Hmmm, well what if one develops faith in the wrong God? (Which according to them [Christians], many have). It seems very odd to me that God would leave it at that and then punish people for inadvertently seeking the wrong God.

They also say he created us for relationship. It would seem he would like more overt interaction. I have known people who were certain God was speaking to them (about the sex and name of the child they were having, about whether not a family would survive a particular disease ...) and these people were wrong. I knew them through a medical office I worked in, so I did not know them well enough to ask them such a personal question as to how this affected their faith, but I sure did wonder.

It's awfully easy to think some of the chatter in one's head is coming from someone else (God, maybe?). It just doesn't seem like a God would leave things so ambiguous, especially if it could help lead to our eternal damnation.

Theology is fifth-rate fan

Theology is fifth-rate fan fiction.


Cute. Cute bit.

Great way of looking at it, but maybe you are selling it a little short. I mean, have you read much fan-fiction?

** Batman is better fiction than Torah/NT/Koran . . .

A mishmash of middle eastern magical texts makes spurious claims of being god-given. Their nihilistic dualism and androcentric understanding of human nature are too damaging to contribute to a humane planet-wide ethos.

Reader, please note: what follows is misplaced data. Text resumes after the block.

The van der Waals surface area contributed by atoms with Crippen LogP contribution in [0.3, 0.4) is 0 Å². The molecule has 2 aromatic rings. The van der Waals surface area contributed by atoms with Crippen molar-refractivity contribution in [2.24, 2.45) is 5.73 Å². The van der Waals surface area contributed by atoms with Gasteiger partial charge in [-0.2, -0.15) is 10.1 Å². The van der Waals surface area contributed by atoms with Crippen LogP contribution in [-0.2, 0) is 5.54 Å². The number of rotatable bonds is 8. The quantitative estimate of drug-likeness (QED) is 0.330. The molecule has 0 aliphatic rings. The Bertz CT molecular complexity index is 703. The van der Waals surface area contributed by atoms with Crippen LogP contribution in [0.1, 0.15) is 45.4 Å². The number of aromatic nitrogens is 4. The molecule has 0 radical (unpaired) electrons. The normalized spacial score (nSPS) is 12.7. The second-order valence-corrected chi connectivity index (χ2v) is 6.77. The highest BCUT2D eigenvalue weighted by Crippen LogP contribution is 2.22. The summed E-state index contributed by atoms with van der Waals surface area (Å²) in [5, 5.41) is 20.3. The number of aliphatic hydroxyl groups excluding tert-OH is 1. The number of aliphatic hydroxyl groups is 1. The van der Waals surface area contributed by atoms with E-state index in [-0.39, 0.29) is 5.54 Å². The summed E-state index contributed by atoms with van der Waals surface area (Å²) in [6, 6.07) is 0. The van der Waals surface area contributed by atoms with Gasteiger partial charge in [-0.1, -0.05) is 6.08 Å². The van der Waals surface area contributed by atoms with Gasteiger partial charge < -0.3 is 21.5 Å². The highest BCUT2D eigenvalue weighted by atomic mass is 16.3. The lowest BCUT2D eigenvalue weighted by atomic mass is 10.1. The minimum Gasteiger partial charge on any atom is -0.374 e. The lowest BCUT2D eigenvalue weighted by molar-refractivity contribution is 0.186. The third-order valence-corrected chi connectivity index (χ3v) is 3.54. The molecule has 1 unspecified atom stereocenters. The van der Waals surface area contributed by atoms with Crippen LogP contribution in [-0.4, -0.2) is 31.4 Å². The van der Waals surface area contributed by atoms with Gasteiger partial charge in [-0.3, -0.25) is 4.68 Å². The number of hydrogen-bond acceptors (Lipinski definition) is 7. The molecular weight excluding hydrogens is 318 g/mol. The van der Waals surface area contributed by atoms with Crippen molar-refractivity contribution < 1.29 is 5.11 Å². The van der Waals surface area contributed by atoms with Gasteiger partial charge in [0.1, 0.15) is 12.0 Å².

Neither physical nature nor human nature *say* anything about a superordinate, supernatural realm populated by creators or law givers. Nature is silent. There is no concept of truth in nature. (Indeed, there are no concepts whatsoever in nature.) Nature *knows* nothing.

Nature is neither meaningful nor meaningless. Neither a source of comfort (natural theology) nor a source of despair (existentialism). Both are rooted in the same mistaken presupposition that supernatural *meaning* can be found by searching the heavens for gods or quarrying human inwardness for moral laws.

Instead, religions belong to cultures embedded in nature. And *cultures* are our distinctive human-all-too-human handiwork. Religions are obsolete, unnecessary cultural artifacts.

Any specific religion reenacts and institutionalizes a cultic myth. It gets spread through custom and imitation, financially supported by mores and law, and enforced by intimidation and violence.

Xian mythology, like related big-4 monotheisms zoroastrianism, post-exilic judaism, and islam, posits a moralized universal order which never did exist. No more can be found in their dreamwork than the ancestors put into it.

Some of that *meaning* derives ultimately from Sargon I’s imperial propaganda when more than 4,000 years ago he violently yoked together disparate city-state cultures (Sumer and Akkad) in what is now Iraq.

In a low relief sculpture Sargon appears as a god receiving a legal and moral code directly from a greater god enthroned above him. (A myth of divine origin of morality turns out to be ancient political “spin.” Still works today, doesn’t it?)

Adjust your understanding, adjust your expectations, and you will have a right relationship with the only total reality there is, nature.